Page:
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Indian American Scientist Nabarun Dasgupta and 3 Others From India Among ‘Time 100 Next 2023’

Indian American Scientist Nabarun Dasgupta and 3 Others From India Among ‘Time 100 Next 2023’

  • The list of rising leaders includes architect Vinu Daniel, cricketer Harmanpreet Kaur and Tuberculosis survivor and patient rights advocate Nandita Venkatesan.

Indian American scientist Nabarun Dasgupta is on the ‘Time 100 Next 2023,’ a list of rising leaders “for shaping the future and defining the next generation of leadership.” A senior scientist at the University of North Carolina Injury Prevention Research Center, and an Innovation Fellow at the University of North Carolina’s Gillings School of Global Public Health, Dasgupta studies drugs and infectious diseases. “His passion is telling true stories about health with numbers,” his university profile says, adding that his work, “centered in pharmaco-epidemiology, amplifies community and patient voices in public health.” Since 2002, he has done pioneering work in pain management, opioid overdose prevention, and addiction treatment, and also has deep expertise in health informatics and machine learning.

Dasgupta keeps photos of people who have died of drug overdoses on his desk, “to remind him of how much work there is yet to be done,” Time says. He also devised a system of swabbing street drugs and testing them at UNC, collecting valuable information to help scientists and drug users alike. His aim, he says, is to use science to answer big questions about drugs. “With 100,000 people dying a year, it’s not theoretical,” he told the magazine. He co-founded two pioneering non-profit organizations — Project Lazarus in Wilkes County (North Carolina), and Remedy Alliance For The People, a national non-profit bulk distributor of free and low-cost naloxone to harm reduction programs. Previously he was the Chief Science Officer of Epidemico, a health informatics startup he co-founded using technology developed at Harvard Medical School. He is also an associate editor at the American Journal of Public Health.  He earned degrees from Princeton University (molecular biology), Yale University (epidemiology of microbial diseases), and the University of North Carolina (pharmacoepidemiology).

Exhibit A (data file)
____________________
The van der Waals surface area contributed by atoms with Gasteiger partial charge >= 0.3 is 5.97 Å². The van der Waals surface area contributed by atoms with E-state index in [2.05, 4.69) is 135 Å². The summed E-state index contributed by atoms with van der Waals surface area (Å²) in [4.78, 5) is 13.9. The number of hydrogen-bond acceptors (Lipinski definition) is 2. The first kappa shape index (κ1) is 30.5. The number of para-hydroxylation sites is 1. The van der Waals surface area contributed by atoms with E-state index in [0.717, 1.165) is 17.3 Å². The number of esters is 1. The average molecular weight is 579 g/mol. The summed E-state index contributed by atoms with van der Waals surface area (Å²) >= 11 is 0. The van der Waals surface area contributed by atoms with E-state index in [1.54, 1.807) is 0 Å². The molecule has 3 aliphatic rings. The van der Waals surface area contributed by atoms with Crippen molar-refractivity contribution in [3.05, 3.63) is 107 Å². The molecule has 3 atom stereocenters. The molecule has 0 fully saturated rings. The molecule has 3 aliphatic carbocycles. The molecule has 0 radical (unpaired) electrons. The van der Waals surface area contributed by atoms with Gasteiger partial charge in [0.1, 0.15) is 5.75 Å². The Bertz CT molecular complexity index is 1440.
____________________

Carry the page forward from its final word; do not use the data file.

Joining Dasgupta are three young achievers from India — architect Vinu Daniel, cricketer Harmanpreet Kaur and Tuberculosis survivor, patient rights advocate and journalist Nandita Venkatesan. 

Daniel’s Kochi, Kerala-based Wallmakers aims “to build sustainable spaces that are responsive to specific site contexts and conditions while maintaining a balance between innovative and utilitarian design,” Time notes. “We at Wallmakers have devoted ourselves to the cause of using mud and waste as the chief components, to make structures that are both, utilitarian and alluring,” he says on the company website. He completed his B. Arch in 2005 from The College of Engineering, Trivandrum, following which he worked with Auroville Earth Institute for the UNDP (United Nations Development Program) Post-Tsunami construction. Upon return he established Wallmakers. 

Kaur serves as the captain of the India women’s national cricket team in all formats. She plays as an all-rounder for the Indian women’s cricket team; and was awarded the Arjuna Award for Cricket in the year 2017 by the Ministry of Youth Affairs and Sports. Time says Kaur s”secured legendary status back in 2017 when she scored a then record 171 not out off just 115 balls in a World Cup match against Australia, leaving spectators agog at her extraordinary talent.” Six years later, she is still making headlines. She suspended for two matches and fined 75% of her match fee in July for criticizing umpires during India’s draw against Bangladesh. “Kaur’s fire and flair have been instrumental in transforming women’s cricket from fringe curiosity to one of the world’s most valuable sporting assets,,” Time adds. This March, Kaur led the Mumbai Indians to become the league’s first champions.

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Venkatesan, a data journalist at Mint and South Africa-based Phumeza Tisile both lost their hearing during their bouts with a multidrug-resistant version of tuberculosis — “a side effect of the toxic cocktail of drugs they took during treatment,” according to Time. While “Johnson & Johnson has created a safer and more effective drug to treat TB,” Time noted that “patent laws made it inaccessible for many worldwide.” With the initial patent set to expire in many countries this past July, the company filed for another, which would extend its monopoly. To end that, Venkatesan and Tisile, along with Mйdecins Sans Frontiиres, filed a petition with the Indian government to deny the secondary patent — thus making way for cheaper generics. In March, India rejected the secondary patent, “a landmark victory that will help make the drug available at a much lower price,” Time said, “We had to undergo what we had to undergo,” Venkatesan told the magazine. “But maybe we could prevent this from happening to others.”

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